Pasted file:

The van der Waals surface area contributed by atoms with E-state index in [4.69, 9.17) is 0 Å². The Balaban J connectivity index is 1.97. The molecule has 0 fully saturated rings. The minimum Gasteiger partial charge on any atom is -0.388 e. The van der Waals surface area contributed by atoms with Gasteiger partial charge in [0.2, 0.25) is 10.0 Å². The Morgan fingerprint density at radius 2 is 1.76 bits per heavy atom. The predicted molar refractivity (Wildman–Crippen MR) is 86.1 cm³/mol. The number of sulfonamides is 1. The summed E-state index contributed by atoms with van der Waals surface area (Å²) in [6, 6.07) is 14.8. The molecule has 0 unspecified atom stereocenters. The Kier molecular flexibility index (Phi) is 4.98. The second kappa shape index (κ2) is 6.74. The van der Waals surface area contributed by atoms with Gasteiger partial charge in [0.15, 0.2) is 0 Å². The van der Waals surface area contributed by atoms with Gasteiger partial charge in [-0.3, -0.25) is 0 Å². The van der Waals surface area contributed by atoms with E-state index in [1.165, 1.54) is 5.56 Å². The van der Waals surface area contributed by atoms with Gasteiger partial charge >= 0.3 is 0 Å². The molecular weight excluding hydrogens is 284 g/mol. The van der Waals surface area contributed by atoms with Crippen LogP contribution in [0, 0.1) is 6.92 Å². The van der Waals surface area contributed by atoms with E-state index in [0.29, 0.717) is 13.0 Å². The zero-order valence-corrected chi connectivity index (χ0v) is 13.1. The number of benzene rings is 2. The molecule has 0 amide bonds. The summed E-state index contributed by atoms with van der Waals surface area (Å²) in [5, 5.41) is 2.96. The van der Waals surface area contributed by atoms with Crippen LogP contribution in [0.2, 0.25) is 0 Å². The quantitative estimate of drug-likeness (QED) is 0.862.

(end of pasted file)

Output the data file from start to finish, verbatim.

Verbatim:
The van der Waals surface area contributed by atoms with E-state index in [4.69, 9.17) is 0 Å². The Balaban J connectivity index is 1.97. The molecule has 0 fully saturated rings. The minimum Gasteiger partial charge on any atom is -0.388 e. The van der Waals surface area contributed by atoms with Gasteiger partial charge in [0.2, 0.25) is 10.0 Å². The Morgan fingerprint density at radius 2 is 1.76 bits per heavy atom. The predicted molar refractivity (Wildman–Crippen MR) is 86.1 cm³/mol. The number of sulfonamides is 1. The summed E-state index contributed by atoms with van der Waals surface area (Å²) in [6, 6.07) is 14.8. The molecule has 0 unspecified atom stereocenters. The Kier molecular flexibility index (Phi) is 4.98. The second kappa shape index (κ2) is 6.74. The van der Waals surface area contributed by atoms with Gasteiger partial charge in [0.15, 0.2) is 0 Å². The van der Waals surface area contributed by atoms with Gasteiger partial charge in [-0.3, -0.25) is 0 Å². The van der Waals surface area contributed by atoms with E-state index in [1.165, 1.54) is 5.56 Å². The van der Waals surface area contributed by atoms with Gasteiger partial charge >= 0.3 is 0 Å². The molecular weight excluding hydrogens is 284 g/mol. The van der Waals surface area contributed by atoms with Crippen LogP contribution in [0, 0.1) is 6.92 Å². The van der Waals surface area contributed by atoms with E-state index in [0.29, 0.717) is 13.0 Å². The zero-order valence-corrected chi connectivity index (χ0v) is 13.1. The number of benzene rings is 2. The molecule has 0 amide bonds. The summed E-state index contributed by atoms with van der Waals surface area (Å²) in [5, 5.41) is 2.96. The van der Waals surface area contributed by atoms with Crippen LogP contribution in [0.2, 0.25) is 0 Å². The quantitative estimate of drug-likeness (QED) is 0.862.